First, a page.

Mark spoke from Hebrews 2:5-10 last night, looking at the whole question of what we see and what we do not see. He started by showing us some pictures that illustrate how different perspectives affect what you see.

On the first picture, we can see either a vase or two people; on the second, pillars or men having conversations! It’s all a matter of perspecitve. What kind of people are we? Are we optimists or pessimists? What do we concentrate on in good times, in bad times, in humdrum times? What motivates us or stops us dead in our tracks? How we look at things affects what we see. Verse 8 reminds us of things that are not yet subject to man – the weather, health, time, the economy, war, death, all these things are beyond our control. We need to understand, however, that God is in everything. As we looked at the photos of Goldthorpe around the main hall, Mark challenged us to see God in these pictures. Some saw Him in the sunset picture; others in the clock picture, since God holds our times in His hands. But ultimately, God is in all of them, for He is everywhere. No matter what situation we may find ourselves in, God is there, for He has promised never to leave us or forsake us.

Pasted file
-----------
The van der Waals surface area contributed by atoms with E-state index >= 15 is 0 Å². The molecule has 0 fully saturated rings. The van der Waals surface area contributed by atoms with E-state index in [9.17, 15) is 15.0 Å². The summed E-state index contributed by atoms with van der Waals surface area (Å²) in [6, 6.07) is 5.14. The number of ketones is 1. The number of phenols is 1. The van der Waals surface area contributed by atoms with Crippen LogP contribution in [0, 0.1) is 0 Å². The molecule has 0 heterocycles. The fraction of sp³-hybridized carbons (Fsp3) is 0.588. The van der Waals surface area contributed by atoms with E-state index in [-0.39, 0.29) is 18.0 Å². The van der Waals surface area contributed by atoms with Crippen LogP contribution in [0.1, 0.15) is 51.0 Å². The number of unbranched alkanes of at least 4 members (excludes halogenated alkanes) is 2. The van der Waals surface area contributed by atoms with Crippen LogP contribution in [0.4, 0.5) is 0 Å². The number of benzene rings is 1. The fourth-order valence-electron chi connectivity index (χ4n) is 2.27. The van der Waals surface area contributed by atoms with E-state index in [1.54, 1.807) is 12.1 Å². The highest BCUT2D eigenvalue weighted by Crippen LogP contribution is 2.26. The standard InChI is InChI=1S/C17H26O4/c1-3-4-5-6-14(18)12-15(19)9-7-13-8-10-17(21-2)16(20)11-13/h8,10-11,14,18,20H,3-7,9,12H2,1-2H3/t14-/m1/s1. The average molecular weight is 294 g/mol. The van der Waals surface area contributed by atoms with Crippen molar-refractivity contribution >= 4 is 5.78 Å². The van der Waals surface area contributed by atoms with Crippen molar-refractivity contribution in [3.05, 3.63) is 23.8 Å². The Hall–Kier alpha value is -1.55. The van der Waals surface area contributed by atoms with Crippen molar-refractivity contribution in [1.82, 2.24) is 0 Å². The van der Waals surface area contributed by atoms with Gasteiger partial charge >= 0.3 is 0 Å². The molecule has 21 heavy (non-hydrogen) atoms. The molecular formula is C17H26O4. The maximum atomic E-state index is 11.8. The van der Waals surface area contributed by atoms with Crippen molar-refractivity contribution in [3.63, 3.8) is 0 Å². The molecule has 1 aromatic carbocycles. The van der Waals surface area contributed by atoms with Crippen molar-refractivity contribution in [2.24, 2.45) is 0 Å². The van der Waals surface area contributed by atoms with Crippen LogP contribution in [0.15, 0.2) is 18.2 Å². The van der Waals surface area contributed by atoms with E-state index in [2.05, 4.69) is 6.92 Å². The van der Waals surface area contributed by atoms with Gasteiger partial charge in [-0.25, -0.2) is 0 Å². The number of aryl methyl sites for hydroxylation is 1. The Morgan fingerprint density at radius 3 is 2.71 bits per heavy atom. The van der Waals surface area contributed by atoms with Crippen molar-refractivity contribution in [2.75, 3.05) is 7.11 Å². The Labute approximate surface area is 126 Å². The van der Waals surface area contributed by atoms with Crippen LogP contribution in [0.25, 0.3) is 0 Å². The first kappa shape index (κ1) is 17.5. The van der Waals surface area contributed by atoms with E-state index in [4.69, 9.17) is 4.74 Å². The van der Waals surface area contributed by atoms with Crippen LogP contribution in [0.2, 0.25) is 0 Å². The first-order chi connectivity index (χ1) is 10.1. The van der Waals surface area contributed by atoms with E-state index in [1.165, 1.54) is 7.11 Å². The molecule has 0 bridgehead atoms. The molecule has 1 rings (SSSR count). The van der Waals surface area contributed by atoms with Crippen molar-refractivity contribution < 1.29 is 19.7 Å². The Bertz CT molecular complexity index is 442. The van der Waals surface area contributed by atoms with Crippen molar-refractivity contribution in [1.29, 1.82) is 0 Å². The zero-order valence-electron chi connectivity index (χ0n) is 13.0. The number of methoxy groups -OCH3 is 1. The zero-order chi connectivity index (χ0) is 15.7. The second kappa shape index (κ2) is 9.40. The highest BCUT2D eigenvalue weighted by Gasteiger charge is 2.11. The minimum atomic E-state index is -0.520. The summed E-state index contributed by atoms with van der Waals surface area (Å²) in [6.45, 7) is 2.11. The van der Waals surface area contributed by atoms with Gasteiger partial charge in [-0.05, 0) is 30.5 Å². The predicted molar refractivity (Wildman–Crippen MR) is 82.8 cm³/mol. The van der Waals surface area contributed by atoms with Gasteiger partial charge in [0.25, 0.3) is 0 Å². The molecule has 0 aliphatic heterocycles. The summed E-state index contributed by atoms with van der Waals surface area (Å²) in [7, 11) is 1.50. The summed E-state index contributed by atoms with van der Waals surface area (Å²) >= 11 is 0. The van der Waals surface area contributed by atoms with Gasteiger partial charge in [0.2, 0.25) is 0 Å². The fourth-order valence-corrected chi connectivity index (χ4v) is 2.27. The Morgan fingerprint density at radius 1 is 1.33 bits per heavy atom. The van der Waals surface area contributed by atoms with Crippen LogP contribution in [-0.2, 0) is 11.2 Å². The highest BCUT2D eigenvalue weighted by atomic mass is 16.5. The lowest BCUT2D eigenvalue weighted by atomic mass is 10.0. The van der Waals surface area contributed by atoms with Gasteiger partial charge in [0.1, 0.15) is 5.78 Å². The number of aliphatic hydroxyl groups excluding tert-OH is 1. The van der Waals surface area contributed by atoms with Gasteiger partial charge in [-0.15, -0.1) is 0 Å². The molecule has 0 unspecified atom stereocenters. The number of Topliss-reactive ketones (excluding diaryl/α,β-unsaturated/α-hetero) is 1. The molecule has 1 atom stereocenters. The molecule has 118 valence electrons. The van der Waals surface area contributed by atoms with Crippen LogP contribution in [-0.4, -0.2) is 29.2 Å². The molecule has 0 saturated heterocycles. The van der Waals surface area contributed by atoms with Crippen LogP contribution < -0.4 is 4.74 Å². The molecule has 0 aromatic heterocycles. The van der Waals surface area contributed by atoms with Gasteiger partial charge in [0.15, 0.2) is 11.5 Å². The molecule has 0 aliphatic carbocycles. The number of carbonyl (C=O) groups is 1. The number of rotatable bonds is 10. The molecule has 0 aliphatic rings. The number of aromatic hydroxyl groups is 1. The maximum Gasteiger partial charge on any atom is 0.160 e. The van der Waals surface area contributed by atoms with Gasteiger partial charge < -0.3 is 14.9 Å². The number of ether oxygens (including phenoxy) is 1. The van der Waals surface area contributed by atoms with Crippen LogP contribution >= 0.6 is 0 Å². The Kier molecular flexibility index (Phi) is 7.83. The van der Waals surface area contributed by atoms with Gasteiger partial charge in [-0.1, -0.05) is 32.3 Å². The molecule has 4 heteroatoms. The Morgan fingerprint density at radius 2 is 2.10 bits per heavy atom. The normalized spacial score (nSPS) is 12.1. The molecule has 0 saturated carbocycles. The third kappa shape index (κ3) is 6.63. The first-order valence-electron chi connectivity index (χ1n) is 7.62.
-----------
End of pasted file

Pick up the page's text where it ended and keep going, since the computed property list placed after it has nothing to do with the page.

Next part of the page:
With natural eyes, we may see a world spiralling out of control, but when we see Jesus, we see that God is in control. The ten spies who only looked at the giants and the problems did not enter into the Promised Land, but Caleb and Joshua saw the same things they did and believed that God was greater than the problems (Numbers 13:26-33). We need to fix our eyes on Jesus, the author and perfecter of our faith (Hebrews 12:1-2), throwing aside all our doubts and being confident that He who began a good work in us will carry it on to completion until the day of Christ Jesus (Phil 1:6). We are able to complete the things that God wants us to do, for He writes the story of our lives and is able to help us to finish. Psalm 121 reminds us that God is watching over us. We need to see Jesus so that our perspective is transformed.